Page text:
Generic drugs company Mylan has announced its intention of delisting from the Tel Aviv Stock Exchange. Mylan has been traded in Tel Aviv since November 2015, when it listed as a tactic in its attempted takeover of Perrigo. When the attempt failed (along with Teva's attempt to take over Mylan itself), Mylan said it would remain on the Tel Aviv Stock Exchange, but it seems that it has now decided that this is superfluous. This is despite that fact that its stock is a component of all the leading indices, and that being excluded from these indices will mean that exchange traded funds will sell shares.
Mylan's move is a blow to the Tel Aviv Stock Exchange, which only this year began to recover from a period of drought. The exchange will lose 8.7% of its value and 3.1% of its liquidity.
Mylan will be delisted in three months' time, on February 12, 2018. The company said that the shares traded in Tel Aviv may be transferred to Nasdaq.
Along with the generics market as a whole, Mylan has been going through a challenging period. Since July 2015, when the takeover battles in the generics sector were at their height, the company has lost about half of its market cap, and about 14% since it listed in Tel Aviv. A short while before the announcement about the delisting, Mylan announced that it would lay off hundreds of employees.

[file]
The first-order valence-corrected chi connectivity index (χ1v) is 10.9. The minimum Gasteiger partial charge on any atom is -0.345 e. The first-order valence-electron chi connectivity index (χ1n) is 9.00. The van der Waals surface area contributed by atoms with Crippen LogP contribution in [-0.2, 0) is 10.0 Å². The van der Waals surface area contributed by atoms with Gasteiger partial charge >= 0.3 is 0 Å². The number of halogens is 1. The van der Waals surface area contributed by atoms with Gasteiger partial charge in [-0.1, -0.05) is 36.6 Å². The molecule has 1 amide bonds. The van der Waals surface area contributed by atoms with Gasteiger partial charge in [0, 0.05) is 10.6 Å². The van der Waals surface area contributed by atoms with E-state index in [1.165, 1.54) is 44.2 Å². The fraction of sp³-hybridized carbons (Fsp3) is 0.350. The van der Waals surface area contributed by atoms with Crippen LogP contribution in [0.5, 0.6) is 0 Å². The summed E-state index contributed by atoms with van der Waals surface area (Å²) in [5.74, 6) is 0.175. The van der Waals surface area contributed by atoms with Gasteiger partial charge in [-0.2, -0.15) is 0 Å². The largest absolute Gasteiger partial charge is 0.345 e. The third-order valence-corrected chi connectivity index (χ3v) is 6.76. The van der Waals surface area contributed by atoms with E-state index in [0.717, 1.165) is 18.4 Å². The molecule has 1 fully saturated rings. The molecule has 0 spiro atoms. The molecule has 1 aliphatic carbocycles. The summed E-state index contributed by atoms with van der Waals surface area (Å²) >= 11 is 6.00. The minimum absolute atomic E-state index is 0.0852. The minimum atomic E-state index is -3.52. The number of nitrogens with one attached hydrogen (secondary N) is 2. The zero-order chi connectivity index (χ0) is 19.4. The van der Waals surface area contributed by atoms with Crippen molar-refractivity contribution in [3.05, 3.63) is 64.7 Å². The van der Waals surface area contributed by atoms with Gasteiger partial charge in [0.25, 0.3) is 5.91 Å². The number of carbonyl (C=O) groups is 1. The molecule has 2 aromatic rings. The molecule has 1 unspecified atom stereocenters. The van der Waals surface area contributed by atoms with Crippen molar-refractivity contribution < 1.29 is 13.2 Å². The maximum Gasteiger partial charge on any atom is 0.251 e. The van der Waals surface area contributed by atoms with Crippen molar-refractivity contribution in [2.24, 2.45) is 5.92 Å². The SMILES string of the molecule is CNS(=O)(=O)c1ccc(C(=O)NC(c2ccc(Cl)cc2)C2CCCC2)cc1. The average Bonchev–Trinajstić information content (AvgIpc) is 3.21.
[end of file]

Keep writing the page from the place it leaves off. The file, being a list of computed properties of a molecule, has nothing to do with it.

Mylan chairman Robert J. Coury said, "Over the last two years, we have learned that many of our Israeli institutional shareholders actually hold their shares in Mylan on the Nasdaq. Further, Mylan's holding on the TASE represents less than 3.5% of our total shareholdings and the average trading volume on the TASE is less than 3.5% of our global trading volume. Given these factors and the fact that the TASE's trading hours and days are different from other markets, our board of directors decided at this time that it would not be in Mylan's best interests to continue our listing on the TASE. That said, we do appreciate the ties we have forged with the Israeli institutional market.
"More importantly, over the last two years, I have had the privilege of becoming acquainted with the dynamic Israeli business environment and the strong work ethic of its people. As a result, we remain committed to considering future investments and other business development opportunities in Israel."
Given that Mylan currently has a higher market cap than Teva, and that several smaller generic drug companies operate in Israel (such as Dexcel Pharma), as well as companies specializing in drug delivery and special release technologies (such as Oramed and Intec Pharma), it is not inconceivable that these are not just polite words.
Published by Globes [online], Israel business news - www.globes-online.com - on November 12, 2017
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